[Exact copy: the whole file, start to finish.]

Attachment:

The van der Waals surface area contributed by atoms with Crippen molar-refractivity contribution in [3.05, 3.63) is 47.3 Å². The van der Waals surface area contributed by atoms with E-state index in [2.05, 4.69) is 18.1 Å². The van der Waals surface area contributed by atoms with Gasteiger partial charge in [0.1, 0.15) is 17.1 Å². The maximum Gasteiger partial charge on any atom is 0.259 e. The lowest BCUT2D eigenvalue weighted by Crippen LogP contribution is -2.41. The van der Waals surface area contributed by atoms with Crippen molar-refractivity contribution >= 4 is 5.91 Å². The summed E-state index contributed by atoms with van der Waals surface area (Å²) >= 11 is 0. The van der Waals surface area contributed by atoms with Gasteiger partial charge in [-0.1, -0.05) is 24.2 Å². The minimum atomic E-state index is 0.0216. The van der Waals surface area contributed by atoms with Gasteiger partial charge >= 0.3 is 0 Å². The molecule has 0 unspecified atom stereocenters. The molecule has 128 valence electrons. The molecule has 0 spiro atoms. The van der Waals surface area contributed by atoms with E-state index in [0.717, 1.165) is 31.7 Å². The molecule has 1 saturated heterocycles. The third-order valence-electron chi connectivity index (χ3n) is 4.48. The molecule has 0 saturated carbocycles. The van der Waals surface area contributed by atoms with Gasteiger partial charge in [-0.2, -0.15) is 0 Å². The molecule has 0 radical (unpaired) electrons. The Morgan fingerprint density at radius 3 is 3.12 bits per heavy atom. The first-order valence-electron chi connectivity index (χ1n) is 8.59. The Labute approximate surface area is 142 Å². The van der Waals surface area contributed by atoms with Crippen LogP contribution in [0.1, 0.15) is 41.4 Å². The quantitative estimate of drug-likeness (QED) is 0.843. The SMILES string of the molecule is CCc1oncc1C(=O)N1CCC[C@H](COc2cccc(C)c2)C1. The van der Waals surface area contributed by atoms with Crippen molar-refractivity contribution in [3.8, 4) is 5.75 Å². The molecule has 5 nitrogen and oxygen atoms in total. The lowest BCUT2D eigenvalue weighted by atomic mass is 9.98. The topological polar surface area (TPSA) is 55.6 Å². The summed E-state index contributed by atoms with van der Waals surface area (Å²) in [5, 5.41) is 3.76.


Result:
The van der Waals surface area contributed by atoms with Crippen molar-refractivity contribution in [3.05, 3.63) is 47.3 Å². The van der Waals surface area contributed by atoms with E-state index in [2.05, 4.69) is 18.1 Å². The van der Waals surface area contributed by atoms with Gasteiger partial charge in [0.1, 0.15) is 17.1 Å². The maximum Gasteiger partial charge on any atom is 0.259 e. The lowest BCUT2D eigenvalue weighted by Crippen LogP contribution is -2.41. The van der Waals surface area contributed by atoms with Crippen molar-refractivity contribution >= 4 is 5.91 Å². The summed E-state index contributed by atoms with van der Waals surface area (Å²) >= 11 is 0. The van der Waals surface area contributed by atoms with Gasteiger partial charge in [-0.1, -0.05) is 24.2 Å². The minimum atomic E-state index is 0.0216. The van der Waals surface area contributed by atoms with Gasteiger partial charge >= 0.3 is 0 Å². The molecule has 0 unspecified atom stereocenters. The molecule has 128 valence electrons. The molecule has 0 spiro atoms. The van der Waals surface area contributed by atoms with E-state index in [0.717, 1.165) is 31.7 Å². The molecule has 1 saturated heterocycles. The third-order valence-electron chi connectivity index (χ3n) is 4.48. The molecule has 0 saturated carbocycles. The van der Waals surface area contributed by atoms with Gasteiger partial charge in [-0.2, -0.15) is 0 Å². The molecule has 0 radical (unpaired) electrons. The Morgan fingerprint density at radius 3 is 3.12 bits per heavy atom. The first-order valence-electron chi connectivity index (χ1n) is 8.59. The Labute approximate surface area is 142 Å². The van der Waals surface area contributed by atoms with Crippen LogP contribution in [0.1, 0.15) is 41.4 Å². The quantitative estimate of drug-likeness (QED) is 0.843. The SMILES string of the molecule is CCc1oncc1C(=O)N1CCC[C@H](COc2cccc(C)c2)C1. The van der Waals surface area contributed by atoms with Crippen molar-refractivity contribution in [3.8, 4) is 5.75 Å². The molecule has 5 nitrogen and oxygen atoms in total. The lowest BCUT2D eigenvalue weighted by atomic mass is 9.98. The topological polar surface area (TPSA) is 55.6 Å². The summed E-state index contributed by atoms with van der Waals surface area (Å²) in [5, 5.41) is 3.76.